Keepapitchinin, the Mormon History blog » In Arms We Trust

In Arms We Trust

By: Ardis E. Parshall - October 10, 2013

In Arms We Trust

By Claude Weimer

In God we trust. The words that shout
But empty phrases we repeat,
While in our plans we let God out
And put our trust in fort and fleet.

As nations we forget the crash
Of pompous hosts that march no more,
Whose power was broken like the dash
Of waves upon some rocky shore.

In arms we trust, in arms that burst
In thundering hatred overhead;
And, wreathing graves that war has cursed,
We plead God’s blessing on our dead.

We hesitate to do His will,
Afraid of faith our lips confess,
A faith if kept, more potent still
Than all the arms we now possess.




  1. A foreshadowing of Pres. Kimball’s great address, “The False Gods we Worship”

    We are a warlike people, easily distracted from our assignment of preparing for the coming of the Lord. When enemies rise up, we commit vast resources to the fabrication of gods of stone and steel—ships, planes, missiles, fortifications—and depend on them for protection and deliverance.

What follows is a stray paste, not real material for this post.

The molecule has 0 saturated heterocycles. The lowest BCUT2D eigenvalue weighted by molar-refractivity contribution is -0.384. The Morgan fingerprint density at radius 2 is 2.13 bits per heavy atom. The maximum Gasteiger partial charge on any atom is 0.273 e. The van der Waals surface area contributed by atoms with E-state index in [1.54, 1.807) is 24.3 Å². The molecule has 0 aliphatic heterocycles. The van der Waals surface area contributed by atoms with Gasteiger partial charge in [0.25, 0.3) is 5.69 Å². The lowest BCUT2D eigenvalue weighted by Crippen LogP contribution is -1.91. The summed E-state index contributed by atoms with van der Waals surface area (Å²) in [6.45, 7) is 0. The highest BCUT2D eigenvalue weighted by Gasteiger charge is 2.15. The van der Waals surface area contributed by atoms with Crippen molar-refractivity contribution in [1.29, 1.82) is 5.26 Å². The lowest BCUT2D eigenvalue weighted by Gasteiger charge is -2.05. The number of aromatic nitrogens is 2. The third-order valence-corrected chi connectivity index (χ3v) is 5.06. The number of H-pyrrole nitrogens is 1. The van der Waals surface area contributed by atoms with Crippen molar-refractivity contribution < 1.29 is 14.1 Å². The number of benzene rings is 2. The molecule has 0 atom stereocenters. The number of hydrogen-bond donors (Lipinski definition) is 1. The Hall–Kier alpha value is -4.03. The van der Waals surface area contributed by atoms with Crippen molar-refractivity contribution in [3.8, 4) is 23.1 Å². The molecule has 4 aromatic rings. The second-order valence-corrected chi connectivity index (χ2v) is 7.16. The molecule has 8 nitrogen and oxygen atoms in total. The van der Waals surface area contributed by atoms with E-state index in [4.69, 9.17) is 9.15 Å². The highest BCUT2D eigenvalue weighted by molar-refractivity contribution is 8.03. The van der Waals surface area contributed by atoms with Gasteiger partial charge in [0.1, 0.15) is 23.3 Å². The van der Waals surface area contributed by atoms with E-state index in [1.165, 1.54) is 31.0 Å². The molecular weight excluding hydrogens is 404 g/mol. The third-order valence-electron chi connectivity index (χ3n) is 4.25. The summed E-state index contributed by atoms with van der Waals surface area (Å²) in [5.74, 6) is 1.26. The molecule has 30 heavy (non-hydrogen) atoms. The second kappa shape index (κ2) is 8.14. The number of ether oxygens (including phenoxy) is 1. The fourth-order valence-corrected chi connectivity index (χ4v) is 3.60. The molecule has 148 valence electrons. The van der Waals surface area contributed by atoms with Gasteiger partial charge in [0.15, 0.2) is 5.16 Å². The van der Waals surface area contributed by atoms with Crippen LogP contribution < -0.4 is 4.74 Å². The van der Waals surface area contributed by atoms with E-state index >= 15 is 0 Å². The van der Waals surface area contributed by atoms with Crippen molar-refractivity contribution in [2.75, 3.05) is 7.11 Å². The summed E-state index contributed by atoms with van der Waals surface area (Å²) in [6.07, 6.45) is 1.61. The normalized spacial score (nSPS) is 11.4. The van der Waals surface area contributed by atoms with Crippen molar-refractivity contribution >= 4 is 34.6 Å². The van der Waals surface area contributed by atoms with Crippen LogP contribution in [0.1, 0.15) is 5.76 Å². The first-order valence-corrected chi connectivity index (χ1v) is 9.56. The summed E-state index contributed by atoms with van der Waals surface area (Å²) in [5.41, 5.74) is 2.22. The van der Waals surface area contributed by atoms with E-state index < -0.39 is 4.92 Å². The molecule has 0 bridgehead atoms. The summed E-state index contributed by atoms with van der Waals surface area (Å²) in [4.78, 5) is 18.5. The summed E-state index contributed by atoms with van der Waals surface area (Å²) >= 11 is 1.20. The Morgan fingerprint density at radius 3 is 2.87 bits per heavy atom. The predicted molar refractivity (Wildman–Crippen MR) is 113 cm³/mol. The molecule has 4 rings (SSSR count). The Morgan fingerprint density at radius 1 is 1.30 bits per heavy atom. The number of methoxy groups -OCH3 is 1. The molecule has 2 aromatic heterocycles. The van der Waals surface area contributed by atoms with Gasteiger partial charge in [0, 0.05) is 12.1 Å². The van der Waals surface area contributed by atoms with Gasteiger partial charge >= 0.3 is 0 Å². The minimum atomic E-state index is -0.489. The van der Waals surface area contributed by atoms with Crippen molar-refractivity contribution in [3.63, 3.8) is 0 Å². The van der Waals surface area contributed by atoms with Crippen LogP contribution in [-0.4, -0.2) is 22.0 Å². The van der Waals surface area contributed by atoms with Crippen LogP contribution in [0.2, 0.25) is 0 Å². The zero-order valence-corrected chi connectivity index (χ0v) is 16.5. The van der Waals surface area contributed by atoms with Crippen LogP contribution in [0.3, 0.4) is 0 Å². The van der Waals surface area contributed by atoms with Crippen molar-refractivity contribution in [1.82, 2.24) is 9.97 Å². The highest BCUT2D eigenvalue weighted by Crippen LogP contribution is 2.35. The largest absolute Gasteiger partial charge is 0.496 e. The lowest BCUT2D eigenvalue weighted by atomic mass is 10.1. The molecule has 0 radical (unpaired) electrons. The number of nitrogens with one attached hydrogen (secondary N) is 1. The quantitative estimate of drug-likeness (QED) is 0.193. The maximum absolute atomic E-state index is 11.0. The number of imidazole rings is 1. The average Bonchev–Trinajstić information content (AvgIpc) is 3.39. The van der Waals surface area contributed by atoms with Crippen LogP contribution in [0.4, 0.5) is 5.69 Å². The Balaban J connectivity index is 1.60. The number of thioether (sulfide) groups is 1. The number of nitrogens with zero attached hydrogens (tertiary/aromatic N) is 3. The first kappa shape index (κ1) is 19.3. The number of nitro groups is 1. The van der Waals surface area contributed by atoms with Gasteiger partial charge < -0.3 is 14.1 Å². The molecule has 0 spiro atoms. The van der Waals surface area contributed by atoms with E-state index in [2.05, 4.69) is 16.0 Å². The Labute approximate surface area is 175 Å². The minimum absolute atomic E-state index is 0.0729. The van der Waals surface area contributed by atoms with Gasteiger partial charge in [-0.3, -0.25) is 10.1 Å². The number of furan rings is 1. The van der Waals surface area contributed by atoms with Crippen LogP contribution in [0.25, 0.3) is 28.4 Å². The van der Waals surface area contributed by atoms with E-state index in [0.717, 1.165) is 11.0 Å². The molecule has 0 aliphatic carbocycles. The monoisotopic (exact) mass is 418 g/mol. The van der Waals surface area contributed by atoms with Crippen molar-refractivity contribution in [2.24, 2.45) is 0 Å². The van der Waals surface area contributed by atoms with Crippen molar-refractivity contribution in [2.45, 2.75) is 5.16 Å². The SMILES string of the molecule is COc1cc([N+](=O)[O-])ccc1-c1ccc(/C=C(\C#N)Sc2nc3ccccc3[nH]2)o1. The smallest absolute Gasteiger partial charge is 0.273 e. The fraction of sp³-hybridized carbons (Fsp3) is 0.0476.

Comment by kevinf — October 10, 2013 @ 1:03 pm

  2. 1936 is not an unlikely year for the publication of such a poem.

    Comment by Adam G. — October 10, 2013 @ 2:28 pm

  3. I’ve tried to find out who Claude Weimer was, but haven’t found anything definitive yet. There was a book of poems written by a Claude Weimer which was published in 1916, and American Poetry Magazine published a poem written by a Claude Weimer of California a few years after that. The style is similar to the one in the original post, so I suspect that the same man wrote both of them.

    I don’t believe that there’s any family relation, but it is sadly ironic that a Pfc Claude E. Weimer, born in Maryland in 1916, was killed in action in France on June 9, 1944. He was in the 115th Infantry, 29th Infantry Division. Another of the regiments in the 29th Division, the 116th, had landed on Omaha Beach on June 6, suffering heavy casualties, and the rest of the division, including Pfc Weimer’s regiment, had landed by June 7. But his time in France lasted a mere two days.

    Comment by Mark B. — October 10, 2013 @ 2:29 pm

Leave a comment

RSS feed for comments on this post.
TrackBack URI